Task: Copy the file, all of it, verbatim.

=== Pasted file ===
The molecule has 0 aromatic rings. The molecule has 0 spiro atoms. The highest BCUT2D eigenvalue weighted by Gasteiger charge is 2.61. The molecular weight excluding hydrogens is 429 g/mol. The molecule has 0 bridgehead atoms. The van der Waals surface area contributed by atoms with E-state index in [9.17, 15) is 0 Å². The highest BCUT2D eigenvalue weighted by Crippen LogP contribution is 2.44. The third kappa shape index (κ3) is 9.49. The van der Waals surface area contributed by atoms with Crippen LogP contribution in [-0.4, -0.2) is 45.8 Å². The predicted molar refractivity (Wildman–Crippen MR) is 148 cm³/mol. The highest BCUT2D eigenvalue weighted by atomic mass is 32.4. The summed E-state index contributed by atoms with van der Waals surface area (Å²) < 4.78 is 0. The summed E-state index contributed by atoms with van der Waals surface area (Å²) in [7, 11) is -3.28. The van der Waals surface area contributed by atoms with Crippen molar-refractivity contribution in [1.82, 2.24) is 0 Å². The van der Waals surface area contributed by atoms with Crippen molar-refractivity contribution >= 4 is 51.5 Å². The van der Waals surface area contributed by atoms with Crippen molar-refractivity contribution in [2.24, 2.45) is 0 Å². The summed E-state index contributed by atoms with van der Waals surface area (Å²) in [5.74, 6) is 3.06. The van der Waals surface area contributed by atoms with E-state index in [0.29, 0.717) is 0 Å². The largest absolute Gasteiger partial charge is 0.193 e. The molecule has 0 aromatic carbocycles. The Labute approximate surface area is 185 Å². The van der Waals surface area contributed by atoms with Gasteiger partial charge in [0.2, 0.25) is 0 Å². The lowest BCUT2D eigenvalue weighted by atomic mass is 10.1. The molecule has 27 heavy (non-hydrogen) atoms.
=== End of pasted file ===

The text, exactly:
The molecule has 0 aromatic rings. The molecule has 0 spiro atoms. The highest BCUT2D eigenvalue weighted by Gasteiger charge is 2.61. The molecular weight excluding hydrogens is 429 g/mol. The molecule has 0 bridgehead atoms. The van der Waals surface area contributed by atoms with E-state index in [9.17, 15) is 0 Å². The highest BCUT2D eigenvalue weighted by Crippen LogP contribution is 2.44. The third kappa shape index (κ3) is 9.49. The van der Waals surface area contributed by atoms with Crippen LogP contribution in [-0.4, -0.2) is 45.8 Å². The predicted molar refractivity (Wildman–Crippen MR) is 148 cm³/mol. The highest BCUT2D eigenvalue weighted by atomic mass is 32.4. The summed E-state index contributed by atoms with van der Waals surface area (Å²) < 4.78 is 0. The summed E-state index contributed by atoms with van der Waals surface area (Å²) in [7, 11) is -3.28. The van der Waals surface area contributed by atoms with Crippen molar-refractivity contribution in [1.82, 2.24) is 0 Å². The van der Waals surface area contributed by atoms with Crippen molar-refractivity contribution >= 4 is 51.5 Å². The van der Waals surface area contributed by atoms with Crippen molar-refractivity contribution in [2.24, 2.45) is 0 Å². The summed E-state index contributed by atoms with van der Waals surface area (Å²) in [5.74, 6) is 3.06. The van der Waals surface area contributed by atoms with E-state index in [0.29, 0.717) is 0 Å². The largest absolute Gasteiger partial charge is 0.193 e. The molecule has 0 aromatic carbocycles. The Labute approximate surface area is 185 Å². The van der Waals surface area contributed by atoms with Gasteiger partial charge in [0.2, 0.25) is 0 Å². The lowest BCUT2D eigenvalue weighted by atomic mass is 10.1. The molecule has 27 heavy (non-hydrogen) atoms.